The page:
British TV Star Richard Hammond Supports Children's Brain Injury Web Site for Parents

Richard Hammond at Brain Injury Center

Richard Hammond at The Children's Trust in Tadworth, England. Photo by Richard Bloomfield.

BBC broadcaster, journalist and co-host of the car program “Top Gear” Richard Hammond is backing the launch of a new charity-funded Web site for parents of children with acquired brain injury (ABI).

The Brain Injury Hub provides comprehensive information on ABI from clinical experts, resources for teachers of children with ABI as well as a discussion forum. The site was created by The Children's Trust, a children’s rehabilitation center in Tadworth, England.

"There are thousands of children in the UK living with the long-term effects of an acquired brain injury right now. Their injury will have a major impact on every aspect of their life—their education, relationships with family and friends and their future,” said Hammond, who also had a serious brain injury in a car accident while filming in 2006. "The entire family needs robust information and support, but until now that just hasn't been widely available.”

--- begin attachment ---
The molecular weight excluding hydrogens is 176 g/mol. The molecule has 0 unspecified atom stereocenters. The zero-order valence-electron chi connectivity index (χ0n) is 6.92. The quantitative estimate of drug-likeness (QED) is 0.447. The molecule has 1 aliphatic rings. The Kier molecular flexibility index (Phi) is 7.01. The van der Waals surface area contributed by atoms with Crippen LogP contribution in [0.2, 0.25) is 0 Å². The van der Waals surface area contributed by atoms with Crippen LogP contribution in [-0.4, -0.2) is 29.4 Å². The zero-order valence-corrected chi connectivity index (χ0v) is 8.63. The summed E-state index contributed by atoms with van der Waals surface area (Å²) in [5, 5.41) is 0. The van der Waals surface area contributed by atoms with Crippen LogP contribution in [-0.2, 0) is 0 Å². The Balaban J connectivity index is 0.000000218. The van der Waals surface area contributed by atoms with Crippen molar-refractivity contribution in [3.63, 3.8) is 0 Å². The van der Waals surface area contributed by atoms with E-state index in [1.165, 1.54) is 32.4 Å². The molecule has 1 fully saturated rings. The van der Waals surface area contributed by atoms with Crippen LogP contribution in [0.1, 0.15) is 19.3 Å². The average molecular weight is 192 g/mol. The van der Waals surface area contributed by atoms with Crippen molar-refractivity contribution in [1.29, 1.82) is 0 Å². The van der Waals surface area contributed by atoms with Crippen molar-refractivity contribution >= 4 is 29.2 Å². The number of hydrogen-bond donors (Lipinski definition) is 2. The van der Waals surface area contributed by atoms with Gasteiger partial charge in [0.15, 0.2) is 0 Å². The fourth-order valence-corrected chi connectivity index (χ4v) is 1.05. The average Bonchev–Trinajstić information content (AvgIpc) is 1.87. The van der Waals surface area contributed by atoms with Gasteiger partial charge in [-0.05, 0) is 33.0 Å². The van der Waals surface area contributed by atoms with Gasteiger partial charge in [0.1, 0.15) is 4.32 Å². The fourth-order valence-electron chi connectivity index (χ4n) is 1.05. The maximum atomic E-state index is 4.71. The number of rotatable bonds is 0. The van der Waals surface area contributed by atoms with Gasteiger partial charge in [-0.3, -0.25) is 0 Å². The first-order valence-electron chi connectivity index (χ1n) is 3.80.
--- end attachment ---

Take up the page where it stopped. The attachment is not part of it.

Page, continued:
The Web site is accredited with the Information Standard, the Department of Health's quality mark for reliable sources of health information.

"The Children's Trust has a long history of providing specialist care and support to children with acquired brain injury, and the Brain Injury Hub sees us sharing our expertise with many thousands more families around the country,” said Andrew Ross, chief executive of The Children's Trust. "We are extremely grateful to the generous donors whose charitable support has enabled us to build this important resource."

Thousands of children in the United Kingdom have an acquired brain injury. Brain injuries in children are commonly caused by road accidents or falls as well as brain tumors, choking or meningitis. Many children develop severe disabilities as a result of a brain injury, while others seem to be fully recovered yet can be left with behavior, memory or concentration challenges.